• The maximum daily exposure threshold for a birth defect-risk chemical is determined using the “no observable effect level.” The “no observable effect level” is defined as the maximum daily level of exposure that has been shown to not cause any birth defects or reproductive harm in laboratory animals or humans. In addition, as a margin of safety, the “no observable effect level” is divided by 1,000 to establish the threshold for requiring a Proposition 65 warning notice for that chemical.

How is California’s Proposition 65 enforced?

Ultimately, the California Attorney General is responsible for enforcing Proposition 65. In addition, the 50+ district attorneys in the State of California can also enforce Proposition 65. However, any private citizen who states that he or she is “acting in the public interest” can file a lawsuit against a company alleged to be violating Proposition 65 — this is the part of Proposition 65 commonly referred to as its “bounty hunter” provision.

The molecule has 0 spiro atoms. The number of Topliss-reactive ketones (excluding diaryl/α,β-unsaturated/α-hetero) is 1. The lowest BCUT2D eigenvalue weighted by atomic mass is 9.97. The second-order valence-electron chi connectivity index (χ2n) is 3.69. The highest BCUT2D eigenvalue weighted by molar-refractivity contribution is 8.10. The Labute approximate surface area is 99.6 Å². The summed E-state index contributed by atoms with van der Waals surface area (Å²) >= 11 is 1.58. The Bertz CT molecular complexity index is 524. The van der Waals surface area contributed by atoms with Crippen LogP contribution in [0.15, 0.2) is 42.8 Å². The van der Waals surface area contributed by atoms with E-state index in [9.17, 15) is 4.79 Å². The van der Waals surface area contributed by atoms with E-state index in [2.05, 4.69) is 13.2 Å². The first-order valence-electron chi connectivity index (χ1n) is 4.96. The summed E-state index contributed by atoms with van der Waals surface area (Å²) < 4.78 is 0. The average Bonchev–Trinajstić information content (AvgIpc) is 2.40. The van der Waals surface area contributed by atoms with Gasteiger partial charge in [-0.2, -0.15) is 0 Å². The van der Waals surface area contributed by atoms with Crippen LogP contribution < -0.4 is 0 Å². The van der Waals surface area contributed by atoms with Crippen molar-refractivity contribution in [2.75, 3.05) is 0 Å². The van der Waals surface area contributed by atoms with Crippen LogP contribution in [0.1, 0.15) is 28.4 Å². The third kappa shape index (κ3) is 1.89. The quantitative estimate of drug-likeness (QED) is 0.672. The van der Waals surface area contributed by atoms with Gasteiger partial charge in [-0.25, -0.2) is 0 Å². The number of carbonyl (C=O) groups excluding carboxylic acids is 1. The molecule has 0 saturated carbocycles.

Although Proposition 65 lawsuits have been filed by the California Attorney General and by California’s district attorneys, because the penalties for not including a Proposition 65 warning notice on a product are as high as $2,500 per violation per day, it is easy to understand why consumer advocacy groups, private citizens, and private plaintiff’s law firms have filed the vast majority of Proposition 65 lawsuits. In fact, most lawsuits brought under Proposition 65 are filed by a very small number of consumer groups and law firms – some of these law firms do no other legal work but represent the plaintiffs who sue companies for allegedly violating Proposition 65.

Is Proposition 65 meeting its goal of reducing the exposure of California residents to toxic chemicals?